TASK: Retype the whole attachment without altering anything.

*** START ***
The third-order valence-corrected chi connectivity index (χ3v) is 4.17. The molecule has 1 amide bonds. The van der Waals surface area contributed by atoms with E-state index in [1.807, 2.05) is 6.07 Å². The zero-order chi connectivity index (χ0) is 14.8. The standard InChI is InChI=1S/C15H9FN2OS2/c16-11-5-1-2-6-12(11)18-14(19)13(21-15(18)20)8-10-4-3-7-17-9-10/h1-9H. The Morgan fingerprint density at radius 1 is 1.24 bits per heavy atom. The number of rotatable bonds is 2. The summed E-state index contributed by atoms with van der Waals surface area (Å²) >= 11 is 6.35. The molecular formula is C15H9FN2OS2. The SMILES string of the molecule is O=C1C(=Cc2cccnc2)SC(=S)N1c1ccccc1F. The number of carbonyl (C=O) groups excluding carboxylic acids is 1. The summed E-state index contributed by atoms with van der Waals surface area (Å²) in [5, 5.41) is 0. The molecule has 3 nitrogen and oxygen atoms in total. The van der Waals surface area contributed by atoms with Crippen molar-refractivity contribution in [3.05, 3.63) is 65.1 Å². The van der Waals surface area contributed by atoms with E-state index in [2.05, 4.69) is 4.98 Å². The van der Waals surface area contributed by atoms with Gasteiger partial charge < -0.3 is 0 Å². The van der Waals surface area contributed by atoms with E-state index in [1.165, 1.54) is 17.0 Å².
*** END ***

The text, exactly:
The third-order valence-corrected chi connectivity index (χ3v) is 4.17. The molecule has 1 amide bonds. The van der Waals surface area contributed by atoms with E-state index in [1.807, 2.05) is 6.07 Å². The zero-order chi connectivity index (χ0) is 14.8. The standard InChI is InChI=1S/C15H9FN2OS2/c16-11-5-1-2-6-12(11)18-14(19)13(21-15(18)20)8-10-4-3-7-17-9-10/h1-9H. The Morgan fingerprint density at radius 1 is 1.24 bits per heavy atom. The number of rotatable bonds is 2. The summed E-state index contributed by atoms with van der Waals surface area (Å²) >= 11 is 6.35. The molecular formula is C15H9FN2OS2. The SMILES string of the molecule is O=C1C(=Cc2cccnc2)SC(=S)N1c1ccccc1F. The number of carbonyl (C=O) groups excluding carboxylic acids is 1. The summed E-state index contributed by atoms with van der Waals surface area (Å²) in [5, 5.41) is 0. The molecule has 3 nitrogen and oxygen atoms in total. The van der Waals surface area contributed by atoms with Crippen molar-refractivity contribution in [3.05, 3.63) is 65.1 Å². The van der Waals surface area contributed by atoms with E-state index in [2.05, 4.69) is 4.98 Å². The van der Waals surface area contributed by atoms with Gasteiger partial charge < -0.3 is 0 Å². The van der Waals surface area contributed by atoms with E-state index in [1.165, 1.54) is 17.0 Å².